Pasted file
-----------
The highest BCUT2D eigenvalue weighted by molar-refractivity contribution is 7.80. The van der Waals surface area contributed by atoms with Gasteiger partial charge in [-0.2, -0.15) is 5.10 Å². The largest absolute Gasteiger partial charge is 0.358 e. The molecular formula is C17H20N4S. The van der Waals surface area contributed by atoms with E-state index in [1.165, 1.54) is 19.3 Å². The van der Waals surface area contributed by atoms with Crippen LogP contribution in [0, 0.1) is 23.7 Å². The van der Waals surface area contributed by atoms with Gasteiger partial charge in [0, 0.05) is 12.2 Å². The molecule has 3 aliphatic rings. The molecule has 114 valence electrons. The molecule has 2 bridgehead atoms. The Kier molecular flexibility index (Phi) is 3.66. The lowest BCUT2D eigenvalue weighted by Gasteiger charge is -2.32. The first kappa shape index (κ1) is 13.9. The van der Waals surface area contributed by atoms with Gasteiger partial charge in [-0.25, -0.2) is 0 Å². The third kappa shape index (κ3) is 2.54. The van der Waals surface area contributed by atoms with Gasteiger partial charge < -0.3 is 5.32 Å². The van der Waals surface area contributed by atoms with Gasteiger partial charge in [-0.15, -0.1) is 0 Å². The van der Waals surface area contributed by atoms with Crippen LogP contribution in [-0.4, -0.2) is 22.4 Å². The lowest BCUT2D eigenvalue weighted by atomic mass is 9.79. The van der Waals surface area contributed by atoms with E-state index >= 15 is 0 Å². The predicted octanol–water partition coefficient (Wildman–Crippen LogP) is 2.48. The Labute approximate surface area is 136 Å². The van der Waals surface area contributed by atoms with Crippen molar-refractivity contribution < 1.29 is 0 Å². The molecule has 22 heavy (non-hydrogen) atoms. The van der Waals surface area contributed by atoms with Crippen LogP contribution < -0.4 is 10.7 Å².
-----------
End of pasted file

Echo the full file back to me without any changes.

The highest BCUT2D eigenvalue weighted by molar-refractivity contribution is 7.80. The van der Waals surface area contributed by atoms with Gasteiger partial charge in [-0.2, -0.15) is 5.10 Å². The largest absolute Gasteiger partial charge is 0.358 e. The molecular formula is C17H20N4S. The van der Waals surface area contributed by atoms with E-state index in [1.165, 1.54) is 19.3 Å². The van der Waals surface area contributed by atoms with Crippen LogP contribution in [0, 0.1) is 23.7 Å². The van der Waals surface area contributed by atoms with Gasteiger partial charge in [0, 0.05) is 12.2 Å². The molecule has 3 aliphatic rings. The molecule has 114 valence electrons. The molecule has 2 bridgehead atoms. The Kier molecular flexibility index (Phi) is 3.66. The lowest BCUT2D eigenvalue weighted by Gasteiger charge is -2.32. The first kappa shape index (κ1) is 13.9. The van der Waals surface area contributed by atoms with Gasteiger partial charge in [-0.25, -0.2) is 0 Å². The third kappa shape index (κ3) is 2.54. The van der Waals surface area contributed by atoms with Gasteiger partial charge < -0.3 is 5.32 Å². The van der Waals surface area contributed by atoms with Gasteiger partial charge in [-0.15, -0.1) is 0 Å². The van der Waals surface area contributed by atoms with Crippen LogP contribution in [-0.4, -0.2) is 22.4 Å². The lowest BCUT2D eigenvalue weighted by atomic mass is 9.79. The van der Waals surface area contributed by atoms with E-state index >= 15 is 0 Å². The predicted octanol–water partition coefficient (Wildman–Crippen LogP) is 2.48. The Labute approximate surface area is 136 Å². The van der Waals surface area contributed by atoms with Crippen molar-refractivity contribution < 1.29 is 0 Å². The molecule has 22 heavy (non-hydrogen) atoms. The van der Waals surface area contributed by atoms with Crippen LogP contribution < -0.4 is 10.7 Å².